“I commend unto you Phebe our sister, which is a servant of the church which is at Cenchrea:”
King James Version (KJV)
16:1 I commend unto you Phebe - The bearer of this letter. A servant - The Greek word is a deaconness. Of the church in Cenchrea - In the apostolic age, some grave and pious women were appointed deaconnesses in every church. It was their office, not to teach publicly, but to visit the sick, the women in particular, and to minister to them both in their temporal and spiritual necessities.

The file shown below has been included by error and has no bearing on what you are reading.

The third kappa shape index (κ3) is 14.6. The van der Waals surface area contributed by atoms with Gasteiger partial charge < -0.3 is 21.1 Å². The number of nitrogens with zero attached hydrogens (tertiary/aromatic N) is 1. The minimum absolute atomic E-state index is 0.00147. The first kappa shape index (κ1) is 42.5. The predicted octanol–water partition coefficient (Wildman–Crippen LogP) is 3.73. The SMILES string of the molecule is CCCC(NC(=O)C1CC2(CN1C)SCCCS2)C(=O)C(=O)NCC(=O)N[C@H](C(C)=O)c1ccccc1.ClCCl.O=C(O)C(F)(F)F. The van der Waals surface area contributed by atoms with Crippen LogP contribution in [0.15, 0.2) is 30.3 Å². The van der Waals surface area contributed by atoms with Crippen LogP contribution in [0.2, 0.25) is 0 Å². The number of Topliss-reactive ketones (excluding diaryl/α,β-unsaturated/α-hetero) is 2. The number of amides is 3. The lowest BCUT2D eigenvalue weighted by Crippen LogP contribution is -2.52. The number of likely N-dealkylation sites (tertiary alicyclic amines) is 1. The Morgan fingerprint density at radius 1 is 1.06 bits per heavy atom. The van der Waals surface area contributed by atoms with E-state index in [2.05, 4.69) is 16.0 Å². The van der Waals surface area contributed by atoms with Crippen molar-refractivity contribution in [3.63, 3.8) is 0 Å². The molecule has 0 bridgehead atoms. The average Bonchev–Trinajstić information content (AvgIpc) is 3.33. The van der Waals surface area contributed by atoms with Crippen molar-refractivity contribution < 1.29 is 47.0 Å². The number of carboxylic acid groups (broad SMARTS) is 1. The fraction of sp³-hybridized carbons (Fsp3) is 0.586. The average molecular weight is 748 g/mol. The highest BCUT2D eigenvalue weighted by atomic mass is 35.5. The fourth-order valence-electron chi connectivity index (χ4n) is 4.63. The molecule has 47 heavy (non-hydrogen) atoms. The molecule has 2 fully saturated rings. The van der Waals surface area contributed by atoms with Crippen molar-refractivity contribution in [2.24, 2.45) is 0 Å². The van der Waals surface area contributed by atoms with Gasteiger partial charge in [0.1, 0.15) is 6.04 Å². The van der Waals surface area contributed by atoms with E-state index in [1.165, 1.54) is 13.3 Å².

Ro 16:1 Personal Salutations SUMMARY OF ROMANS 16: The Bearer of the Letter Commended. The Church Asked to Give Her Aid in the Work That Calls Her to. Rome. Greetings for Old Friends and Fellow-Laborers. A Household Church. Warned Against Divisions. Farewell Benediction. I commend unto you Phebe, our sister. Evidently the bearer of the letter, a sister in Christ. In this list of persons greeted, a number are women, and the greetings show how highly Paul esteemed woman's work in the church. A servant. The word is "diakonia" ("deacon") in the Greek. The word also means "servant", as rendered, but we know that there were deaconesses in the church of the first century, and Paul, in giving her a recommendation, no doubt mentions her office. To say that she was a servant of the church, would convey no special distinction. In the East, where women were so much secluded, deaconesses would be a necessity. Paul evidently refers to them (1Ti 5:9,10). Ignatius, a companion of the apostles, mentions them in one of his epistles, and Pliny does also, in his famous letter to Trajan, early in the second century. Which is at Cenchrea. Paul wrote this letter at Corinth; Cenchrea was its seaport, on the Aegean Sea, about nine miles from the city. A small town with the old name still marks its site.